October 02, 2010
Miami 27, Clemson 21. The more we see of him, the more clear it is that Jacory Harris is being secretly controlled by a 14-year-old who's somehow plugged into the ultimate video game. Again today, roughly half his throws – more in the first half – were downfield heaves in search of the home run, and it shows in the box score: Harris completed just shy of 40 percent (13 of 33) with a pair of ugly interceptions, one a hopeless lob that amounted to a punt, the other a killer dart into coverage in the Tiger end zone, his third straight game with multiple picks. He plays like he dresses: It's all or nothing, and sometimes worse.
But how do you pull in the reins on a kid who so frequently connects on the "all" half of that equation? Harris balanced the picks and then some with four touchdown passes, three of them covering 22, 65 and 18 yards (on the first play following a Clemson turnover in the second quarter) behind the Tiger secondary. By contarst, his Clemson counterpart, Kyle Parker, matched Harris gaffe for gaffe with three interceptions and a fumble of his own, with none of the big-play penance.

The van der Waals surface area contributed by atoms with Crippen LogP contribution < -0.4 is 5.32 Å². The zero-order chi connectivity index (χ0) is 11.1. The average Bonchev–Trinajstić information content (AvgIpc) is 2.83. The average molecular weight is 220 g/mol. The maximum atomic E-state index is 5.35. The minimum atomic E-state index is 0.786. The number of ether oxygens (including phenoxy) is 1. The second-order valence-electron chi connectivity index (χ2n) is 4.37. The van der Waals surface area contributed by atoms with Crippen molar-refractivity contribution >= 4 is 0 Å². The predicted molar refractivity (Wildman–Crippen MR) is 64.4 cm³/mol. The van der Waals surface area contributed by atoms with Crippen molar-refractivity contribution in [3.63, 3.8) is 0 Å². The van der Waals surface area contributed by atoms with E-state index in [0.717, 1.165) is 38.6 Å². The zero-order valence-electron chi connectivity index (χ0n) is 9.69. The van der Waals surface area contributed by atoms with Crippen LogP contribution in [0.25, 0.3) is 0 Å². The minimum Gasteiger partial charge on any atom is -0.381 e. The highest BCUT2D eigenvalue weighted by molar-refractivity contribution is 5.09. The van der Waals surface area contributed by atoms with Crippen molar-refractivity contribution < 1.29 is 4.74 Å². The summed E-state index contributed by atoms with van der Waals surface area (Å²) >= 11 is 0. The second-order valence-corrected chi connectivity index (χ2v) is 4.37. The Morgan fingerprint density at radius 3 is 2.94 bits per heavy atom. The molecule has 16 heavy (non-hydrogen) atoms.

When the NCAA updates the official stats Sunday morning, Harris will have almost as many interceptions (8) in his last three games as anyone else will have in five. He'll also have ten touchdowns and back-to-back road wins to show anyone who suggests he stop slinging it. When he's on, the 'Canes are one of the most explosive, entertaining teams in the country, not to mention an obvious contender in the ACC.
If that's not more often, it's going to cost them, as it did when Harris served up four interceptions at Ohio State three weeks ago. To the extent that the mistakes are a product of the pedal-to-the-metal mentality n the passing game, though, they may not be able to generate enough big plays for an ACC title run without breaking a few eggs.